Masugi Ltd. in Kyoto is developing the "Masuyagihei" brand kimono cloth and the "Tsumugi Factory nono" brand for everyday clothes tailored from Oshima pongee.

About Masugi Ltd.

Masugi is a manufacturer, wholesaler and marketer of Japanese kimono cloth (woven-thread cloth) and for products made from that cloth.

1. Kimono textile Masuyagihei

Our main business line is the Masuyagihei brand of kimono cloth. It goes without saying that our designs are distinctive, and Masuyagihei brand cloth has a beautiful sheen and the characteristic smooth texture of silk; either side of the cloth can be used, and its extreme lightness is another factor in its popularity.

To produce these special qualities, most of our kimono cloth is degummed and thread dyed plain woven silk (= sericin is removed from the silk thread, and the thread is woven using a plain weave after dyeing).

Among our products are textiles produced using the finest techniques in Japan in order to express extremely elaborate and complicated patterns. The cloth we make which is created by several expert weavers and which takes almost a year to reach completion is called Oshima pongee. Oshima pongee is a widely recognized type of silk cloth in Japan and is also made by other producers.

Oshima pongee techniques use a surprising method for expressing a pattern. Even when creating an extremely complicated pattern, as a general rule the cloth is neither dyed after it has been woven, nor is the weave structure used to express a pattern. The process we use is thread dyeing with plain weaving. We dye the thread and plan forward so that a pattern will emerge when the cloth is woven.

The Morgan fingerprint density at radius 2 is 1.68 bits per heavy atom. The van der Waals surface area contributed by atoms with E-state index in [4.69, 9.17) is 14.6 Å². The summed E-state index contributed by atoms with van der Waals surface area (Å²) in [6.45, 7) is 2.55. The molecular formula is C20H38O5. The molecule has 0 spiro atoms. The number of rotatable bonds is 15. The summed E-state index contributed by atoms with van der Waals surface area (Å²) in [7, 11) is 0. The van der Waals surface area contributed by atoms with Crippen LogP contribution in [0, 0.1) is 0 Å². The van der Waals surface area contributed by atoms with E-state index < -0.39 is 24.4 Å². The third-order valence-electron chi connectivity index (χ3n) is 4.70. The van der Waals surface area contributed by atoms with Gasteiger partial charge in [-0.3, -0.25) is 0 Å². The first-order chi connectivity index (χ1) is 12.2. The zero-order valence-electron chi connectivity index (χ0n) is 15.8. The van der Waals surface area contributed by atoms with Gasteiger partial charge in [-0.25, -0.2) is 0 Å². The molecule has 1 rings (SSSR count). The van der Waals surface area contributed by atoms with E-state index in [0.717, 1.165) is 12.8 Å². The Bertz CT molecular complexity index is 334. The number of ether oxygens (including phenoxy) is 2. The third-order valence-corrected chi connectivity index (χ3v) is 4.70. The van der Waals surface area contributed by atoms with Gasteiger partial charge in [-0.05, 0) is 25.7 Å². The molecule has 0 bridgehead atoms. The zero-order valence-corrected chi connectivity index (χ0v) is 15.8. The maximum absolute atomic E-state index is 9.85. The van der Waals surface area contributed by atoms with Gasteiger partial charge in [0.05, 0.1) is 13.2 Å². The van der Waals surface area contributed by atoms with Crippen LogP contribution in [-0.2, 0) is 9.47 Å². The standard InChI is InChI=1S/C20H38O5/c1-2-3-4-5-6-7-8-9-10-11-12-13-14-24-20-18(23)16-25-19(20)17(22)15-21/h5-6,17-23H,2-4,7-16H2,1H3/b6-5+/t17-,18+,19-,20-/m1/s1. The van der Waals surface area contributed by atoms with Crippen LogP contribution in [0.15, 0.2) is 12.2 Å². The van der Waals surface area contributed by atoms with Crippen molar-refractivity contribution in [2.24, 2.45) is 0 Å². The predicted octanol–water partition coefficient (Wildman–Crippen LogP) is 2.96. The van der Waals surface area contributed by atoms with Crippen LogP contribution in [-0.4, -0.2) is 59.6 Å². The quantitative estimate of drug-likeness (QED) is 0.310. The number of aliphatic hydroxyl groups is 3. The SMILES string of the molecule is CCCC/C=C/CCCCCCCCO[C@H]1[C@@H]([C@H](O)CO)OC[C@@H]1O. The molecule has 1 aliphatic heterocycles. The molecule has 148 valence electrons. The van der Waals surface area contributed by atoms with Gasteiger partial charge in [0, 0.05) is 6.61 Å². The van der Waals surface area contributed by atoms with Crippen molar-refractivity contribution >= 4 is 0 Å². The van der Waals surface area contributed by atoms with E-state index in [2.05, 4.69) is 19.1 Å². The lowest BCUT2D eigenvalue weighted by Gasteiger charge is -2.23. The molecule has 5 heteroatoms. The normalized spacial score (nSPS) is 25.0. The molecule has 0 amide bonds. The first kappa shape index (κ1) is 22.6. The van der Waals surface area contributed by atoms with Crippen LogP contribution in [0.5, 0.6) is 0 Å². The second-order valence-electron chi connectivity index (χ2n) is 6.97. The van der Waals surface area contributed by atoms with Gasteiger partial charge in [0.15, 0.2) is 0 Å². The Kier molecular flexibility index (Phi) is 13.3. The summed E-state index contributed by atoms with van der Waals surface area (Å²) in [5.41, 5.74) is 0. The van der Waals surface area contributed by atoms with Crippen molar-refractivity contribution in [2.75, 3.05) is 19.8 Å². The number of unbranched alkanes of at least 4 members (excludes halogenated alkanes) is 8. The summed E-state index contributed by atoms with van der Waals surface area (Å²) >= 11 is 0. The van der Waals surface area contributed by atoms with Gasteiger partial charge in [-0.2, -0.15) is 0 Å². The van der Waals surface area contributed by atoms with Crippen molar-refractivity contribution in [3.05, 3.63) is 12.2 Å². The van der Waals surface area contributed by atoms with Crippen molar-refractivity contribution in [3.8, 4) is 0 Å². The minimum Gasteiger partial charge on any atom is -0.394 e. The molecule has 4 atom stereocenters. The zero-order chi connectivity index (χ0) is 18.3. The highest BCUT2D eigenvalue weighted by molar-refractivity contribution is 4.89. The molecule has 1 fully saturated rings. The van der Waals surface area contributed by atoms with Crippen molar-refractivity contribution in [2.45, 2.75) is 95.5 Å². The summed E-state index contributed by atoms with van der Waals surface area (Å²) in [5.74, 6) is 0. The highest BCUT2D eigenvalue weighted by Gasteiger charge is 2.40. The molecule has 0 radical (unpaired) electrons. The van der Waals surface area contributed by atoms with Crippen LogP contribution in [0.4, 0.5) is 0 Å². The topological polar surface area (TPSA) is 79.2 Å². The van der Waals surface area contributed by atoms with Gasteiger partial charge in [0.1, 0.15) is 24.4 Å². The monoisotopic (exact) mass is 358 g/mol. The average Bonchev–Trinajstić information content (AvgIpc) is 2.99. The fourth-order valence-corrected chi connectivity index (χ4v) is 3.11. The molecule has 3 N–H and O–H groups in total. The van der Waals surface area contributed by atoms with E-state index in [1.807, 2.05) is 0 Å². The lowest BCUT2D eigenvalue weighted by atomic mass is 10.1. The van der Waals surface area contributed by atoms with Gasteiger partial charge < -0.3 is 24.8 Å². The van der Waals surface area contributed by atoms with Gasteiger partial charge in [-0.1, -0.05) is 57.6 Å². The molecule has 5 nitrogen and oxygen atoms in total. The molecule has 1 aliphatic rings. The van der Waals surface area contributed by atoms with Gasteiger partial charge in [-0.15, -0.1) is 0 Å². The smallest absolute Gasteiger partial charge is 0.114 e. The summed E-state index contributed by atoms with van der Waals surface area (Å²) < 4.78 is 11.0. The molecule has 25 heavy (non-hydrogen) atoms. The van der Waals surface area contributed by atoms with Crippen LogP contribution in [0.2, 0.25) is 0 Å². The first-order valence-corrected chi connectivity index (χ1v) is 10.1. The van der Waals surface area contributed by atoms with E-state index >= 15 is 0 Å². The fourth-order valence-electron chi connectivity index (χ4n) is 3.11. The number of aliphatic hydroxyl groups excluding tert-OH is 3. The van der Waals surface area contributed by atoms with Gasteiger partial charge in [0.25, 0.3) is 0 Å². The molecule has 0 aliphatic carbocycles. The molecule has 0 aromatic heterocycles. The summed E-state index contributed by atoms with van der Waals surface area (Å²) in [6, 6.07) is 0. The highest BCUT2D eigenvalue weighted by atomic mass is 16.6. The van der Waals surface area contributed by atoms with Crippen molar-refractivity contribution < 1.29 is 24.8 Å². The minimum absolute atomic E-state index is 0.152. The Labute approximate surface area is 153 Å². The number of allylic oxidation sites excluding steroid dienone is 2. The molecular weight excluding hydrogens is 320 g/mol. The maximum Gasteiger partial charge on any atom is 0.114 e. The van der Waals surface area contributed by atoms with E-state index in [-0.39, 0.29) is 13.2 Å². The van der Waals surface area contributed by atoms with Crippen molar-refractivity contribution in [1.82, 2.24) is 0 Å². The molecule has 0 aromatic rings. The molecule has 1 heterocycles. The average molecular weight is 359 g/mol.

This requires a high level of skill and an extremely long time must be devoted to the creative process.

Due to the complicated weaving process used in the creation of the cloth, the standard size for all Masuyagihei kimono cloth is usually 37 cm in width and 12.5 m in length (approx.), which is the same as most other manufacturers.

Masuyagihei brand Oshima pongee is produced by a wide variety of processes; the most important of these are outlined below.

Design, planning, thread calculation
A) Design, planning, thread calculation
A design is sketched and then a blueprint is made.
At the planning stage a weave diagram is prepared on graph paper to match with the consistency and structure of the thread. One square on the graph paper can represent several threads, and in addition to showing the type of thread, its location, how the thread should be dyed, and what the arrangement of colors will be, the blueprint is used to work out data such as the volume of thread which will be required.
Shimebata
B) "Shimebata"
Plain weave is comprised of multiple warp and weft threads which cross over and under each other at regular right angles. As stated earlier, in the case of Oshima pongee, a pattern is not drawn onto a plain white woven cloth. Just like in a pointillist painting the pattern in Oshima pongee is formed in the woven cloth from the coming together of non-dyed dots which have been arranged on the thread in advance.
The non-dyed dots are produced by a resist dyeing technique called "shimebata" and emerge after the other areas of the thread have been dyed.
In the "shimebata" process the location of the countless dots which will form the pattern are arranged on a hand loom called a "shimebata" by tying cotton thread around the silk thread. It is a process which requires extreme precision because any misalignment in the placement of the cotton thread will result in a misalignment in the final woven cloth. This is why a hand loom is used, and it takes several months for the locations for all the dots which will form the pattern to be carefully tied with cotton thread.